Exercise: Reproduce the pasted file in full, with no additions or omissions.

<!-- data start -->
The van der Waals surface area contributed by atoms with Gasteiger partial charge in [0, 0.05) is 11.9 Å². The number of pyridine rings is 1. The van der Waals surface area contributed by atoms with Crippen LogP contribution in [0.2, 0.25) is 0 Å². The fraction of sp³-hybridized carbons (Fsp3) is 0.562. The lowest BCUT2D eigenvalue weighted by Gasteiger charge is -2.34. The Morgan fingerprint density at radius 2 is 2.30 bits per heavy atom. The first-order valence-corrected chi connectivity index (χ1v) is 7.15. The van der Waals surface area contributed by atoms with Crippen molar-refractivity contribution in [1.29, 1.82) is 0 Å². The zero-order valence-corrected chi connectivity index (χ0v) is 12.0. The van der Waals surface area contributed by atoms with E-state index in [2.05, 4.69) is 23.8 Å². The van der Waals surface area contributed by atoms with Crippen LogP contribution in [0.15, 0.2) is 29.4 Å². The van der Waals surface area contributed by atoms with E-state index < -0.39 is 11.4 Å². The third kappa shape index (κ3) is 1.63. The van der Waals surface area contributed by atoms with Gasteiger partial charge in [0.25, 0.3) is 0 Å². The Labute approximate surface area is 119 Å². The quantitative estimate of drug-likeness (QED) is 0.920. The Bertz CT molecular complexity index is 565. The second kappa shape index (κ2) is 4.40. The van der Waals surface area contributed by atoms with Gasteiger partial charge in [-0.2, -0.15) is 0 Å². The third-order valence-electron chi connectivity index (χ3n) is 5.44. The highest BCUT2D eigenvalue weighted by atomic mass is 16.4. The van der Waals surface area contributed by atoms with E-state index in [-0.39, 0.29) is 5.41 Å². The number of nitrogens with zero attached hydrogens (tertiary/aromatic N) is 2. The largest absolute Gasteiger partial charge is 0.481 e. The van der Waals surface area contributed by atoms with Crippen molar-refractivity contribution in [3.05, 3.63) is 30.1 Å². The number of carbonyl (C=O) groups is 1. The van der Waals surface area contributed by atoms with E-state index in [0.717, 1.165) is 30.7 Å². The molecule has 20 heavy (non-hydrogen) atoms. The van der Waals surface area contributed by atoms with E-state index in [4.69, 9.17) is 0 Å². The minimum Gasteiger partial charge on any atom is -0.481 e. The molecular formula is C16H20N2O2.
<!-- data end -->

The van der Waals surface area contributed by atoms with Gasteiger partial charge in [0, 0.05) is 11.9 Å². The number of pyridine rings is 1. The van der Waals surface area contributed by atoms with Crippen LogP contribution in [0.2, 0.25) is 0 Å². The fraction of sp³-hybridized carbons (Fsp3) is 0.562. The lowest BCUT2D eigenvalue weighted by Gasteiger charge is -2.34. The Morgan fingerprint density at radius 2 is 2.30 bits per heavy atom. The first-order valence-corrected chi connectivity index (χ1v) is 7.15. The van der Waals surface area contributed by atoms with Crippen molar-refractivity contribution in [1.29, 1.82) is 0 Å². The zero-order valence-corrected chi connectivity index (χ0v) is 12.0. The van der Waals surface area contributed by atoms with E-state index in [2.05, 4.69) is 23.8 Å². The van der Waals surface area contributed by atoms with Crippen LogP contribution in [0.15, 0.2) is 29.4 Å². The van der Waals surface area contributed by atoms with E-state index < -0.39 is 11.4 Å². The third kappa shape index (κ3) is 1.63. The van der Waals surface area contributed by atoms with Gasteiger partial charge in [0.25, 0.3) is 0 Å². The Labute approximate surface area is 119 Å². The quantitative estimate of drug-likeness (QED) is 0.920. The Bertz CT molecular complexity index is 565. The second kappa shape index (κ2) is 4.40. The van der Waals surface area contributed by atoms with Gasteiger partial charge in [-0.2, -0.15) is 0 Å². The third-order valence-electron chi connectivity index (χ3n) is 5.44. The highest BCUT2D eigenvalue weighted by atomic mass is 16.4. The van der Waals surface area contributed by atoms with E-state index in [-0.39, 0.29) is 5.41 Å². The number of nitrogens with zero attached hydrogens (tertiary/aromatic N) is 2. The largest absolute Gasteiger partial charge is 0.481 e. The van der Waals surface area contributed by atoms with Crippen molar-refractivity contribution in [3.05, 3.63) is 30.1 Å². The number of carbonyl (C=O) groups is 1. The van der Waals surface area contributed by atoms with E-state index in [0.717, 1.165) is 30.7 Å². The molecule has 20 heavy (non-hydrogen) atoms. The van der Waals surface area contributed by atoms with E-state index in [4.69, 9.17) is 0 Å². The minimum Gasteiger partial charge on any atom is -0.481 e. The molecular formula is C16H20N2O2.